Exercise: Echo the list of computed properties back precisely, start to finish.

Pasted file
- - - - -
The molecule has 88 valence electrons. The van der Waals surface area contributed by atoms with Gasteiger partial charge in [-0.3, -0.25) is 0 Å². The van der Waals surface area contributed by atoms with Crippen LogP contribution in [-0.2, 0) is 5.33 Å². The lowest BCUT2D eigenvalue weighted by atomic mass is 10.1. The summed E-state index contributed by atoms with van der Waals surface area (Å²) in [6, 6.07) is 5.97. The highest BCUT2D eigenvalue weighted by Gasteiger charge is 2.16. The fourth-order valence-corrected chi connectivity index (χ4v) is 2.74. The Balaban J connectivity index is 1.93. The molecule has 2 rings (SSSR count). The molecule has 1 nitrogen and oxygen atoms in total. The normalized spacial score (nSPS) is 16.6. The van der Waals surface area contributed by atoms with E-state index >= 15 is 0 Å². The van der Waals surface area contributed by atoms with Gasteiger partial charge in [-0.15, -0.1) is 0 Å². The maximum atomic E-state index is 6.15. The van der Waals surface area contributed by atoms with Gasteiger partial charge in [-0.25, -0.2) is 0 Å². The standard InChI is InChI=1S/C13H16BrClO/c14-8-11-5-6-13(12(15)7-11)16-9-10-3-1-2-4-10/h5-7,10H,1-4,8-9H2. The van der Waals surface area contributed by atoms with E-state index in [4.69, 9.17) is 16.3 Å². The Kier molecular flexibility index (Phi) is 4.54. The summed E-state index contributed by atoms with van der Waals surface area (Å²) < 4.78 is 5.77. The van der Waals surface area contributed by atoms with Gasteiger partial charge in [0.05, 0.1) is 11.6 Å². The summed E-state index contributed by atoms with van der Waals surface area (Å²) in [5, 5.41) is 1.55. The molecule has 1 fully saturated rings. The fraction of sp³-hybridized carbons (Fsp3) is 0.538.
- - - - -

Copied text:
The molecule has 88 valence electrons. The van der Waals surface area contributed by atoms with Gasteiger partial charge in [-0.3, -0.25) is 0 Å². The van der Waals surface area contributed by atoms with Crippen LogP contribution in [-0.2, 0) is 5.33 Å². The lowest BCUT2D eigenvalue weighted by atomic mass is 10.1. The summed E-state index contributed by atoms with van der Waals surface area (Å²) in [6, 6.07) is 5.97. The highest BCUT2D eigenvalue weighted by Gasteiger charge is 2.16. The fourth-order valence-corrected chi connectivity index (χ4v) is 2.74. The Balaban J connectivity index is 1.93. The molecule has 2 rings (SSSR count). The molecule has 1 nitrogen and oxygen atoms in total. The normalized spacial score (nSPS) is 16.6. The van der Waals surface area contributed by atoms with E-state index >= 15 is 0 Å². The van der Waals surface area contributed by atoms with Gasteiger partial charge in [-0.15, -0.1) is 0 Å². The maximum atomic E-state index is 6.15. The van der Waals surface area contributed by atoms with Gasteiger partial charge in [-0.25, -0.2) is 0 Å². The standard InChI is InChI=1S/C13H16BrClO/c14-8-11-5-6-13(12(15)7-11)16-9-10-3-1-2-4-10/h5-7,10H,1-4,8-9H2. The van der Waals surface area contributed by atoms with E-state index in [4.69, 9.17) is 16.3 Å². The Kier molecular flexibility index (Phi) is 4.54. The summed E-state index contributed by atoms with van der Waals surface area (Å²) < 4.78 is 5.77. The van der Waals surface area contributed by atoms with Gasteiger partial charge in [0.05, 0.1) is 11.6 Å². The summed E-state index contributed by atoms with van der Waals surface area (Å²) in [5, 5.41) is 1.55. The molecule has 1 fully saturated rings. The fraction of sp³-hybridized carbons (Fsp3) is 0.538.